Lesson Plan: Overview

Robert Smalls: Warrior and Peacemaker

Grade Level: 3rd, 4th, 5th

Link to Letter from Smalls to Chamberlain

Academic Standards

Standard 3-4: The student will demonstrate an understanding of the events that led to the Civil War, the course of the War and Reconstruction, and South Carolina’s role in these events.
3-4.7 Summarize the effects of Reconstruction in South Carolina, including the development of public education, racial advancements and tensions, and economic changes.
Standard 4-6: The student will demonstrate an understanding of the Civil War and its impact on America.
4-6.4 Summarize significant key battles, strategies, and turning points of the Civil War—including the battles of Fort Sumter and Gettysburg, the Emancipation Proclamation, the significance of the Gettysburg Address, and the surrender at Appomattox—and the role of African Americans in the War.
4-6.5 Explain the impact of the Civil War on the nation, including its effects on the physical environment and on the people—soldiers, women, African Americans, and the civilian population of the nation as a whole.
Standard 5-1: The student will demonstrate an understanding of Reconstruction and its impact on racial relations in the United States.
5-1.2 Summarize the provisions of the Thirteenth, Fourteenth, and Fifteenth Amendments to the Constitution, including how the amendments protected the rights of African Americans and sought to enhance their political, social, and economic opportunities.
5-1.5 Explain the purpose and motivations behind the rise of discriminatory laws and groups and their effect on the rights and opportunities of African Americans indifferent regions of the United States.
 
Social Studies Literacy Elements
K. Use texts, photographs, and documents to observe and interpret social studies trends and relationships
O. Consider multiple perspectives of documents and stories

Historical Background Notes

As a Civil War hero and politician, Robert Smalls’ career of over forty years coincided with the rise and decline of the Republican Party in South Carolina during the nineteenth century.  Born enslaved in Beaufort on April 5, 1839, Robert Smalls began his life as a house slave for the family of his owner, Henry McKee.  In 1851, he was hired out as a laborer in Charleston, working in a variety of jobs and eventually as a ship rigger and sailor.  In July 1861, he took a job as a deck hand on a harbor boat called The Planter for $16 a month.  The Planter was chartered to run munitions among the widespread Confederate fortifications in the Charleston harbor.  Robert Smalls gained notoriety on May 13, 1862, when he and his crew drove The Planter, a Confederate armed steamer, through and outside of the Charleston Harbor to the Union blockade to deliver The Planter and its cargo of unmounted guns to the Union blockading fleet (Miller 1995, 1–2).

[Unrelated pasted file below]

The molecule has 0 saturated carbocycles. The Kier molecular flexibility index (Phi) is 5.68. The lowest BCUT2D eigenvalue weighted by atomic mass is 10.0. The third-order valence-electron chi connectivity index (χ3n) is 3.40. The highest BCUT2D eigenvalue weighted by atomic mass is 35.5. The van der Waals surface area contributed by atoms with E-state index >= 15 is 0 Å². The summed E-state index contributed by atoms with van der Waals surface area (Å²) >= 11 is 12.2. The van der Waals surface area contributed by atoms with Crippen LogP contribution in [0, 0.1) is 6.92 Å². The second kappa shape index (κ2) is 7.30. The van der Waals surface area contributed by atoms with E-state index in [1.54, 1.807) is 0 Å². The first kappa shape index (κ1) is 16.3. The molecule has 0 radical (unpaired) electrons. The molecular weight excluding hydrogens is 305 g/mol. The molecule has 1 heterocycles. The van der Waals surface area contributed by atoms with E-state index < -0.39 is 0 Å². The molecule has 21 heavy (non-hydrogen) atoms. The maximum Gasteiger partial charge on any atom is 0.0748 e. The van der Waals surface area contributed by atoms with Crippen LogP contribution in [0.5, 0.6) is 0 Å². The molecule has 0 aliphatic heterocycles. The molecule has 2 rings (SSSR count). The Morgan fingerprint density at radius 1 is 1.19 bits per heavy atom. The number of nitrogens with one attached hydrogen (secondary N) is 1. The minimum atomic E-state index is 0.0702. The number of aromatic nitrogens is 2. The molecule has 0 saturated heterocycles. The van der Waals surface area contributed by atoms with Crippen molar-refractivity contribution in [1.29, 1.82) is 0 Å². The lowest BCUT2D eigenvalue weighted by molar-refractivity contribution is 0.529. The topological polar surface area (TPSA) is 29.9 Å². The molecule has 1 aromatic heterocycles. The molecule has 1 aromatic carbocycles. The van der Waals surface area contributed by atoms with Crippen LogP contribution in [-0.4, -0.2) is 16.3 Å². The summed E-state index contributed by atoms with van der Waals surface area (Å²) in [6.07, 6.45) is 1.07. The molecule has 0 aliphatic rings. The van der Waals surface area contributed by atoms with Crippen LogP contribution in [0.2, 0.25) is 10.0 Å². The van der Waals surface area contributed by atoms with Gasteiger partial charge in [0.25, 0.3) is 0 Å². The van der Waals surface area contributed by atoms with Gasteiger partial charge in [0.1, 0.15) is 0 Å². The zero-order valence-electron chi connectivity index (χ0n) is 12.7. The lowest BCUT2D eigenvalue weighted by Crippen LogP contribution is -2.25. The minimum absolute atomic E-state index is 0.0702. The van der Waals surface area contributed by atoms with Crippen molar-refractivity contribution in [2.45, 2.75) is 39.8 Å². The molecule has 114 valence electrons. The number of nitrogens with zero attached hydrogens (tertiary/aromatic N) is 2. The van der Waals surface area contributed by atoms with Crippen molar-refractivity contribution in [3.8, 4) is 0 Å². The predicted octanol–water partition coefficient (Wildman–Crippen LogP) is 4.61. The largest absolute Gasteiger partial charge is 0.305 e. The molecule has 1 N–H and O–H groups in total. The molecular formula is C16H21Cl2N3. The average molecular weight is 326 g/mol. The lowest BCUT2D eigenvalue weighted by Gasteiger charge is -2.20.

Among the intelligence information passed on to Union authorities, an important piece was that Confederate fortifications on Cole's Island on the Stono River had been disarmed, allowing Union forces to occupy this area without resistance.  As a skilled pilot who was familiar with the waters, Smalls was able to give important details about the area.

By April 1863, Smalls took part in a Union attempt to take the Charleston Harbor.  A flotilla of ironclads, led by a 3,500-ton battleship, approached the harbor at a point between Forts Moultrie and Sumter.  Shells were exchanged for hours and eventually the Union flotilla retreated in what was the last naval attempt to take Charleston. 

Smalls became a war hero to the Union cause.  In describing his actions in a speech at a later date, Robert Smalls said, “Although born a slave I always felt that I was a man and ought to be free, and I would be free or die.”  He said he felt that “The Planter might be of some service to Uncle Abe.”  (Miller 1995, 3).

After the war, Smalls returned to his native Beaufort, and he purchased the home of his former master.  As one of the founders of the state’s Republican party, Smalls was a delegate to the 1868 Constitution, and he represented Beaufort County in the state House of Representatives and the state Senate.  In 1874, Smalls was elected to the U.S. House of Representatives, where he served intermittently until 1886.  As a political force during the turbulent postbellum era, Smalls fought for the interests of his constituents, which consisted largely of formerly enslaved African Americans of the Lowcountry. 

Smalls died at his home in Beaufort on February 15, 1915, and he is buried in the cemetery at Tabernacle Baptist Church. 

Materials

Primary Sources
Schulz, Constance B., ed. With Preface by Lewis P. Jones. The History of South Carolina Slide Collection. Website used for digital image of Robert Smalls and The Planter.
Smalls, Robert to Governor Daniel Chamberlain, 24 August 1876.  Papers of Governor Daniel Chamberlain. S518024 Box 14. South Carolina Department of Archives and History, Columbia, SC.
Simmons, William J., 1887. Men of Mark: Eminent, Progressive and RisingDocumenting the American South. University Library, University of North Carolina at Chapel Hill, 2000.
 
Secondary Sources